In part one, I discussed the terms LDS and Mormon and why various sectors of the field of LDS/Mormon culture choose to self-identify with one term or the other or use both — either interchangeably or to mean different things. I also drew some very blurred, porous lines between LDS fiction and Mormon fiction.
I thing the best place to begin part two is with a brief, hastily sketched and probably wrong in places history of how Mormon fiction has been defined. Not the whole thing. But the field as it has developed to where it is at today. For a full history of Mormon literature up until the mid-90s, see Eugene England’s “Mormon Literature: Progress and Prospects.”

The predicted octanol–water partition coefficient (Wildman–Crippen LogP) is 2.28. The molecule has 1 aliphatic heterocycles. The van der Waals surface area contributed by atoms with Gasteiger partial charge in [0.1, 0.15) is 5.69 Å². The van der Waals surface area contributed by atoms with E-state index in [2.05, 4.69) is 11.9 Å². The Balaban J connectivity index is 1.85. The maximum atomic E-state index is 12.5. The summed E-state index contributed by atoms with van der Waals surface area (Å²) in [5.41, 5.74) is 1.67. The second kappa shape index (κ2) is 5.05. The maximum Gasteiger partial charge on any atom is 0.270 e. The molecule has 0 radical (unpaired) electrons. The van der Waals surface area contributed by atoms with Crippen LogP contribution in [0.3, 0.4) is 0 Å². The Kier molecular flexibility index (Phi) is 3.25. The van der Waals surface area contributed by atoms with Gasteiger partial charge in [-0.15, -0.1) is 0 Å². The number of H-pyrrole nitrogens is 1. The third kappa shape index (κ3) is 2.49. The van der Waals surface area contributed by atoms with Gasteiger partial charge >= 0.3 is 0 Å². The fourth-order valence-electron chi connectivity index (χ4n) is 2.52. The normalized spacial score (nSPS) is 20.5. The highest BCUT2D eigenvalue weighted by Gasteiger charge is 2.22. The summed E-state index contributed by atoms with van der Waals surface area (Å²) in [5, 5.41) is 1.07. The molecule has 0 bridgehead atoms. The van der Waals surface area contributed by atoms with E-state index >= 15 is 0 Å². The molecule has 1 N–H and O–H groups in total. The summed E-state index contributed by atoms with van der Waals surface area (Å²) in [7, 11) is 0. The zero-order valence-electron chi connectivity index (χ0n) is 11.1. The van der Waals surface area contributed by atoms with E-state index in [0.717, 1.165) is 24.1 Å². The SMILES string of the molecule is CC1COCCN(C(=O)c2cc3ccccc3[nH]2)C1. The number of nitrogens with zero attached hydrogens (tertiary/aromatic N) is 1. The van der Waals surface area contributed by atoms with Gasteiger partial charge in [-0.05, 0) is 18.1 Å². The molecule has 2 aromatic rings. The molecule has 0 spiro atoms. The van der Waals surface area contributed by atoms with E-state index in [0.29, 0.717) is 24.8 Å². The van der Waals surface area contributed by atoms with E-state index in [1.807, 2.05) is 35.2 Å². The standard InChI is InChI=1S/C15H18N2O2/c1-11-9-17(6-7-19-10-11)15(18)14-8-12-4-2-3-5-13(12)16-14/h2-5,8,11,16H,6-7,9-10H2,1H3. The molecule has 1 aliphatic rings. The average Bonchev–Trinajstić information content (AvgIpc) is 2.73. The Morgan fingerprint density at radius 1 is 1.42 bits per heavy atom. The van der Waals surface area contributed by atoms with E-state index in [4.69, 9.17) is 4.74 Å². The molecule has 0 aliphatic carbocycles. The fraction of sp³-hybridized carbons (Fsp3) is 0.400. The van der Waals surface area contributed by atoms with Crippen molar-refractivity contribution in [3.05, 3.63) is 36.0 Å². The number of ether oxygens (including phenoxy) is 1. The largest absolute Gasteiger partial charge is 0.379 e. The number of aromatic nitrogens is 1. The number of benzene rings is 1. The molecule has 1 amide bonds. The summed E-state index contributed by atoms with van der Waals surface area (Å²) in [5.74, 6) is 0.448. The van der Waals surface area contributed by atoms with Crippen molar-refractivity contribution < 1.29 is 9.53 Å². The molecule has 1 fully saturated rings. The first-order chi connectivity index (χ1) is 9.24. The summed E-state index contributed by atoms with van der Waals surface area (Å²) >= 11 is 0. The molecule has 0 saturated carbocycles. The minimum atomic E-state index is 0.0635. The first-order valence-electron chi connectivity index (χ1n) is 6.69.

The field of Mormon fiction as we know it today really begins to take form in the 1970s. In the early ’70s, Richard Cracroft and Neal Lambert created the anthology A Believing People and taught the first course in Mormon literature at BYU. In 1976, the Association for Mormon Letters was formed. Since that time the AML and the Mormon literature courses taught at BYU have been the main producers of work that is about the field of Mormon literature (along with contributions from Dialogue and Sunstone — often written by authors who are also involved in the AML). The AML defined Mormon literature (and thus by extension Mormon fiction) as literature by, for and/or about Mormons.